Not to mention all the people that will be coming in and out of your home to do all this work. Sounds fun, right?

On top of having the mess in your home, how long the repair takes will be how long you have to live with that massive hole in the floor. You might even consider moving out temporarily to avoid living in the situation. That is an added cost or inconvenience as well.

Using under-slab tunneling prevents all these problems. We’re a big fan of tunneling in case you couldn’t tell.

Under-slab tunneling moves the mess and disaster zone outside. Under-slab tunneling allows the plumber to move freely underneath the foundation of a home to make the needed repairs. Meanwhile, you can be inside the house living normally: cooking, bathing, Zooming, and/or napping . . . don’t forget the napping . . . 

Have a plumber determine the exact location of all plumbing failures.

It’s important to know where the plumbing is failing for sure. All tunneling jobs depend upon reaching a particular location or locations under the home. The cost and time it takes to tunnel all depend on the length of the tunnel needed. So definitely get that information before moving to the next step.

How does under-slab tunneling work?

When a professional foundation repair crew performs the work, under-slab tunneling is a safe and effective way to fix any of a home’s underground plumbing issues. Once the plumber knows and locates the point of failure, the work can begin from the planned starting point. 

Step 1: Digging the Tunnel

The crew will first dig straight down to get underneath the exterior wall of the home. The exterior wall has a support beam under it that carries the load of that side of the home and penetrates into the ground. Depending on the home’s age, the vertical hole could be from 3 to 6 feet deep to get all the way underneath that beam and to the other side of that first underground hurdle.

Once they get completely under and past the exterior wall’s support beam, the tunnel will return to vertical and go up until the bottom of the concrete floor or slab is reached. This is the underside of your foundation, which will then become the “ceiling” of the tunnel. This creates the safest tunneling environment by eliminating the possibility of dirt falling on a person or creating a cave-in.

The crew will then turn horizontal again and continue digging out a 3-foot by 3-foot tunnel to the plumbing failure point. This allows plenty of room for the plumber and any tools needed to be brought down for the plumbing job. The tunneling team’s job is then on hold until the completion of the plumbing repair.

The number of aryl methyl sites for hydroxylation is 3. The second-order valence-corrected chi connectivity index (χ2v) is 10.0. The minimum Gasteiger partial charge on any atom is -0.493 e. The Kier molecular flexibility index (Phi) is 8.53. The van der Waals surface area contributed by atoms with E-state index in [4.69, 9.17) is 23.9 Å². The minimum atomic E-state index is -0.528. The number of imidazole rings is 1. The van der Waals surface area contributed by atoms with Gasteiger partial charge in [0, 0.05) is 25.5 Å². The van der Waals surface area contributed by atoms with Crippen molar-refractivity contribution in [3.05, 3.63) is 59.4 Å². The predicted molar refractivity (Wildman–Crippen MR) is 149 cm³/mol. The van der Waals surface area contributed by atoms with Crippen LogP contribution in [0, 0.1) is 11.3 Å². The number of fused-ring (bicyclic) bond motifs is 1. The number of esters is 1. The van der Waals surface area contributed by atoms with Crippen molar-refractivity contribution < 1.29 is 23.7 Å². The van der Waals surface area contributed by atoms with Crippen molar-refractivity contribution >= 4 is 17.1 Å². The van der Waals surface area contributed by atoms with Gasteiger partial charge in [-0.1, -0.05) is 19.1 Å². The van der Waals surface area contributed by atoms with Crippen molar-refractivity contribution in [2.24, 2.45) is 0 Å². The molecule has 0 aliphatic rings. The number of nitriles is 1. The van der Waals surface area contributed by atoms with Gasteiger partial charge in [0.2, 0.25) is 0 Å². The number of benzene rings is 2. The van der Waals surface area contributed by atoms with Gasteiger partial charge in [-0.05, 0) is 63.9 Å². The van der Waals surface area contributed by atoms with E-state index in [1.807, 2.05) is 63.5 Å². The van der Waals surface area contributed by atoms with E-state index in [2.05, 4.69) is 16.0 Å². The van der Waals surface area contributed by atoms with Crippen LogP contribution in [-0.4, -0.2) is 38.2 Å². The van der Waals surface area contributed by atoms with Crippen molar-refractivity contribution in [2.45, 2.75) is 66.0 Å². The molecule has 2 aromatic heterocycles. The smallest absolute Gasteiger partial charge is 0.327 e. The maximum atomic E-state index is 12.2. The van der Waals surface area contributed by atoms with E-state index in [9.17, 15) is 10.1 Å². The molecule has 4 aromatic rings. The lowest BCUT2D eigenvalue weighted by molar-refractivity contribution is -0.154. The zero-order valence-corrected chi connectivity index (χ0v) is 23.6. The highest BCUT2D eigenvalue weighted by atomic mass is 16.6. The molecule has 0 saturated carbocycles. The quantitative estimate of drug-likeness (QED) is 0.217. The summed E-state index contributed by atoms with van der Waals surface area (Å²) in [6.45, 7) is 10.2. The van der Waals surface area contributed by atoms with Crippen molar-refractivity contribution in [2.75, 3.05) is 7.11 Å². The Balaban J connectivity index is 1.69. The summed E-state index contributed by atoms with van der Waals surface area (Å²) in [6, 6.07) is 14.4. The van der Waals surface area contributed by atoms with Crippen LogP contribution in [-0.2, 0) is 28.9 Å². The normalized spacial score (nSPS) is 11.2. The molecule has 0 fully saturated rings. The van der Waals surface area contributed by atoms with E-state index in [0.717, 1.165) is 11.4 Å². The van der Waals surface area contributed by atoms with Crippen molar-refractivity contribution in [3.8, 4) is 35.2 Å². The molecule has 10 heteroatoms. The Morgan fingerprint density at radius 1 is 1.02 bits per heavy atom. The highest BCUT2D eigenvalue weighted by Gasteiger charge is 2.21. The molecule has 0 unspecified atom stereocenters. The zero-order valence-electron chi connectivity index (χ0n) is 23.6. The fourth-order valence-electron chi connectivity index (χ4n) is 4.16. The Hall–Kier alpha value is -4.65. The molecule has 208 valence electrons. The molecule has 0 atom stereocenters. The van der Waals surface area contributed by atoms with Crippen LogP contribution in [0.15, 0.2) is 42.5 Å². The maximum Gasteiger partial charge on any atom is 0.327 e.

Tunnel under pier and beam home
Do you really want to dig this tunnel?

Please note: Asking an untrained person to dig a tunnel under your home is never a good idea. It’s way more than just hard work that “anyone with a shovel” can do. While you could hire a day laborer, they would not have the experience or skill to dig or backfill properly. 

Digging a tunnel like this is very hard work and requires skill to get it done quickly and well. If someone with no experience tries to tackle it, they begin to see that it is too much for them to handle.

We had one actual customer try to dig his own tunnel and he gave up after a few days when he realized how difficult it was. Many times we have also had to bail out a plumber that thought they could do it themselves and we were asked to take over the tunneling portion of the job for them.

Step 2: Repairing the Plumbing Problem

A plumber of your choice will then come to complete the repairs, as long as they are comfortable with working in a tunnel as some may not. If you do not have a special plumber in mind, we can also recommend one for you that has experience with under-slab tunnel work. 

A reputable foundation repair crew would ideally coordinate with the plumbing contractor to ensure that timelines meet up and should help to keep your repair moving quickly.

Pressure testing of the repaired plumbing lines is done to make sure that everything is sealed up well and no further leaks are detected. Sealed plumbing lines are very important to the next step of the process and the continued health of your foundation.

Step 3: Filling in the Tunnel

Once repairs and pressure testing have proven successful, the tunneling crew will return to fill in the tunnel correctly, using both the removed dirt as well as new dirt as needed. This is where the expertise of having a foundation repair company do the tunneling comes into play.

Mud-pumping machine image
Mud-pumping machine at work